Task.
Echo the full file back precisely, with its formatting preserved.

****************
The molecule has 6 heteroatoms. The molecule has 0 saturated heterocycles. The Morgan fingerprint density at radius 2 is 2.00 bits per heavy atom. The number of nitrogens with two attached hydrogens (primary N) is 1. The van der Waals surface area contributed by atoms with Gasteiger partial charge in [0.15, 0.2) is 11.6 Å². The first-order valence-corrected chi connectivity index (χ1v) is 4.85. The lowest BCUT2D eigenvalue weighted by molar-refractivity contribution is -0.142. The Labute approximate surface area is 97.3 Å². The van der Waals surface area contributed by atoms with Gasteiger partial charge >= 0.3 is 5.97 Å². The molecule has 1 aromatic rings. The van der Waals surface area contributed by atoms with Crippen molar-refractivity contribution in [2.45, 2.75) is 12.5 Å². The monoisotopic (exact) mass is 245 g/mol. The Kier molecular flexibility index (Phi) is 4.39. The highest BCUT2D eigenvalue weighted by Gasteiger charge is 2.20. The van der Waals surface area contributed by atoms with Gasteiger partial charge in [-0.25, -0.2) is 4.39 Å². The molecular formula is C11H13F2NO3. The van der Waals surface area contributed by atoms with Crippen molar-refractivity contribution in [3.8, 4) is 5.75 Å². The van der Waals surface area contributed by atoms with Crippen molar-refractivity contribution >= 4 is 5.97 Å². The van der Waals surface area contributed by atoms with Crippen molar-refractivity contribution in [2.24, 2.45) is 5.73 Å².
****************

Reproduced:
The molecule has 6 heteroatoms. The molecule has 0 saturated heterocycles. The Morgan fingerprint density at radius 2 is 2.00 bits per heavy atom. The number of nitrogens with two attached hydrogens (primary N) is 1. The van der Waals surface area contributed by atoms with Gasteiger partial charge in [0.15, 0.2) is 11.6 Å². The first-order valence-corrected chi connectivity index (χ1v) is 4.85. The lowest BCUT2D eigenvalue weighted by molar-refractivity contribution is -0.142. The Labute approximate surface area is 97.3 Å². The van der Waals surface area contributed by atoms with Gasteiger partial charge >= 0.3 is 5.97 Å². The molecule has 1 aromatic rings. The van der Waals surface area contributed by atoms with Crippen molar-refractivity contribution in [2.45, 2.75) is 12.5 Å². The monoisotopic (exact) mass is 245 g/mol. The Kier molecular flexibility index (Phi) is 4.39. The highest BCUT2D eigenvalue weighted by Gasteiger charge is 2.20. The van der Waals surface area contributed by atoms with Gasteiger partial charge in [-0.25, -0.2) is 4.39 Å². The molecular formula is C11H13F2NO3. The van der Waals surface area contributed by atoms with Crippen molar-refractivity contribution in [3.8, 4) is 5.75 Å². The van der Waals surface area contributed by atoms with Crippen molar-refractivity contribution >= 4 is 5.97 Å². The van der Waals surface area contributed by atoms with Crippen molar-refractivity contribution in [2.24, 2.45) is 5.73 Å².